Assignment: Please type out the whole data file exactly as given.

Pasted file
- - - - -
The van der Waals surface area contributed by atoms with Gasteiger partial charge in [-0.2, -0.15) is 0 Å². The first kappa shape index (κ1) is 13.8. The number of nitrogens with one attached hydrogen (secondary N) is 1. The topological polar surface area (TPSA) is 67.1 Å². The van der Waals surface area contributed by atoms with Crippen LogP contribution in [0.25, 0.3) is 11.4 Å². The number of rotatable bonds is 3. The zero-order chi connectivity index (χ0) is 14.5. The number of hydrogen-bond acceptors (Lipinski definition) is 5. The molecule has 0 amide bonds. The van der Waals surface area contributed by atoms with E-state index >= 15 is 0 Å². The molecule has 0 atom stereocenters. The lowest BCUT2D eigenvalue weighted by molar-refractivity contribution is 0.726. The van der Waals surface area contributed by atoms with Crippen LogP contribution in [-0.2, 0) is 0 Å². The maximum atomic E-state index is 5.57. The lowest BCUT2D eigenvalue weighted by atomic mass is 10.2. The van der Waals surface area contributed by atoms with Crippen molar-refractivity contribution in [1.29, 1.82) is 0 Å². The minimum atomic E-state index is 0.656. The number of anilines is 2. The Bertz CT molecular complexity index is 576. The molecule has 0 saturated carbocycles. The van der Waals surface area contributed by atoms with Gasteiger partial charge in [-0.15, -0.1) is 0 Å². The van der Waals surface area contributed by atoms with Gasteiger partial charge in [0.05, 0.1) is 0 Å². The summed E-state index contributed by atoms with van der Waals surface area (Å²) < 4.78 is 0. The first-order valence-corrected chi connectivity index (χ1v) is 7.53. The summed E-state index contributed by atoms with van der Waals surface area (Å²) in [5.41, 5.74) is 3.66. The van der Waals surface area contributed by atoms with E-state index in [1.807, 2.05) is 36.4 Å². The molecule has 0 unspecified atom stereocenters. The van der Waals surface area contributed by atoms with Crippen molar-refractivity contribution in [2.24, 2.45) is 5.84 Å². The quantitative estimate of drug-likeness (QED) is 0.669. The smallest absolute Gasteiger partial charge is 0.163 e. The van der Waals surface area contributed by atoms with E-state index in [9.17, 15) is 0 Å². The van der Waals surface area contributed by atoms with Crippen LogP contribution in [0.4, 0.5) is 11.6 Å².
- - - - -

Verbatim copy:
The van der Waals surface area contributed by atoms with Gasteiger partial charge in [-0.2, -0.15) is 0 Å². The first kappa shape index (κ1) is 13.8. The number of nitrogens with one attached hydrogen (secondary N) is 1. The topological polar surface area (TPSA) is 67.1 Å². The van der Waals surface area contributed by atoms with Crippen LogP contribution in [0.25, 0.3) is 11.4 Å². The number of rotatable bonds is 3. The zero-order chi connectivity index (χ0) is 14.5. The number of hydrogen-bond acceptors (Lipinski definition) is 5. The molecule has 0 amide bonds. The van der Waals surface area contributed by atoms with E-state index >= 15 is 0 Å². The molecule has 0 atom stereocenters. The lowest BCUT2D eigenvalue weighted by molar-refractivity contribution is 0.726. The van der Waals surface area contributed by atoms with Crippen LogP contribution in [-0.2, 0) is 0 Å². The maximum atomic E-state index is 5.57. The lowest BCUT2D eigenvalue weighted by atomic mass is 10.2. The van der Waals surface area contributed by atoms with Crippen molar-refractivity contribution in [1.29, 1.82) is 0 Å². The minimum atomic E-state index is 0.656. The number of anilines is 2. The Bertz CT molecular complexity index is 576. The molecule has 0 saturated carbocycles. The van der Waals surface area contributed by atoms with Gasteiger partial charge in [-0.15, -0.1) is 0 Å². The van der Waals surface area contributed by atoms with Gasteiger partial charge in [0.05, 0.1) is 0 Å². The summed E-state index contributed by atoms with van der Waals surface area (Å²) < 4.78 is 0. The first-order valence-corrected chi connectivity index (χ1v) is 7.53. The summed E-state index contributed by atoms with van der Waals surface area (Å²) in [5.41, 5.74) is 3.66. The van der Waals surface area contributed by atoms with E-state index in [1.807, 2.05) is 36.4 Å². The molecule has 0 unspecified atom stereocenters. The van der Waals surface area contributed by atoms with Crippen molar-refractivity contribution in [2.24, 2.45) is 5.84 Å². The quantitative estimate of drug-likeness (QED) is 0.669. The smallest absolute Gasteiger partial charge is 0.163 e. The van der Waals surface area contributed by atoms with E-state index in [9.17, 15) is 0 Å². The van der Waals surface area contributed by atoms with Crippen LogP contribution in [0.4, 0.5) is 11.6 Å².